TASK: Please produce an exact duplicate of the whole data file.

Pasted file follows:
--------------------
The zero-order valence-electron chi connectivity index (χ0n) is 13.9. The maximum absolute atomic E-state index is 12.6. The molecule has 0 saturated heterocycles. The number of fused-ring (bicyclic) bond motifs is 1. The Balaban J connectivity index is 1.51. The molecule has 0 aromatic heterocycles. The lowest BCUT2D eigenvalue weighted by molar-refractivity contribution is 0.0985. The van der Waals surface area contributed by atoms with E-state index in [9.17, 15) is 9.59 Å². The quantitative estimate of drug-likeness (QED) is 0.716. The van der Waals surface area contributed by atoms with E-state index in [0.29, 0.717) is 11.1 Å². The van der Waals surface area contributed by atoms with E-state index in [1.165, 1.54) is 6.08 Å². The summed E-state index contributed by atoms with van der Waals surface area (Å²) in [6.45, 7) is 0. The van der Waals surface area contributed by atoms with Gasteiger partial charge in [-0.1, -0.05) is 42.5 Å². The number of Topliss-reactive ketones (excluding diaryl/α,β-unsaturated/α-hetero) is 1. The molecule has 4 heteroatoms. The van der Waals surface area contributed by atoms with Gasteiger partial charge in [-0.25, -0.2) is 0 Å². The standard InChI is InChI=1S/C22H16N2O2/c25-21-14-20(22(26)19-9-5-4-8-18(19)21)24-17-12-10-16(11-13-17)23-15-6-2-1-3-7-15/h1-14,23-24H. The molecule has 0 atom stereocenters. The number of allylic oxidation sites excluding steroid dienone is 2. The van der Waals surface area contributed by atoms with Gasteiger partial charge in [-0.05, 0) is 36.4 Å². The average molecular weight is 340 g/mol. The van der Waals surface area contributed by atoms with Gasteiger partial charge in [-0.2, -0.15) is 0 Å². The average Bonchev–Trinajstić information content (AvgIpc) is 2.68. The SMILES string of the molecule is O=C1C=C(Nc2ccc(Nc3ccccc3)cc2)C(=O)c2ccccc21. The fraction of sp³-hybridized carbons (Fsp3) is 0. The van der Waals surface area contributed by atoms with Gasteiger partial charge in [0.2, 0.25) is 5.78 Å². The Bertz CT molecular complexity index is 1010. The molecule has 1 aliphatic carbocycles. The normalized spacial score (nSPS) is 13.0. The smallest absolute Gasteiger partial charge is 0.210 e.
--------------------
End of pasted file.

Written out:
The zero-order valence-electron chi connectivity index (χ0n) is 13.9. The maximum absolute atomic E-state index is 12.6. The molecule has 0 saturated heterocycles. The number of fused-ring (bicyclic) bond motifs is 1. The Balaban J connectivity index is 1.51. The molecule has 0 aromatic heterocycles. The lowest BCUT2D eigenvalue weighted by molar-refractivity contribution is 0.0985. The van der Waals surface area contributed by atoms with E-state index in [9.17, 15) is 9.59 Å². The quantitative estimate of drug-likeness (QED) is 0.716. The van der Waals surface area contributed by atoms with E-state index in [0.29, 0.717) is 11.1 Å². The van der Waals surface area contributed by atoms with E-state index in [1.165, 1.54) is 6.08 Å². The summed E-state index contributed by atoms with van der Waals surface area (Å²) in [6.45, 7) is 0. The van der Waals surface area contributed by atoms with Gasteiger partial charge in [-0.1, -0.05) is 42.5 Å². The number of Topliss-reactive ketones (excluding diaryl/α,β-unsaturated/α-hetero) is 1. The molecule has 4 heteroatoms. The van der Waals surface area contributed by atoms with Gasteiger partial charge in [-0.25, -0.2) is 0 Å². The standard InChI is InChI=1S/C22H16N2O2/c25-21-14-20(22(26)19-9-5-4-8-18(19)21)24-17-12-10-16(11-13-17)23-15-6-2-1-3-7-15/h1-14,23-24H. The molecule has 0 atom stereocenters. The number of allylic oxidation sites excluding steroid dienone is 2. The van der Waals surface area contributed by atoms with Gasteiger partial charge in [-0.05, 0) is 36.4 Å². The average molecular weight is 340 g/mol. The van der Waals surface area contributed by atoms with Gasteiger partial charge in [-0.2, -0.15) is 0 Å². The average Bonchev–Trinajstić information content (AvgIpc) is 2.68. The SMILES string of the molecule is O=C1C=C(Nc2ccc(Nc3ccccc3)cc2)C(=O)c2ccccc21. The fraction of sp³-hybridized carbons (Fsp3) is 0. The van der Waals surface area contributed by atoms with Gasteiger partial charge in [0.2, 0.25) is 5.78 Å². The Bertz CT molecular complexity index is 1010. The molecule has 1 aliphatic carbocycles. The normalized spacial score (nSPS) is 13.0. The smallest absolute Gasteiger partial charge is 0.210 e.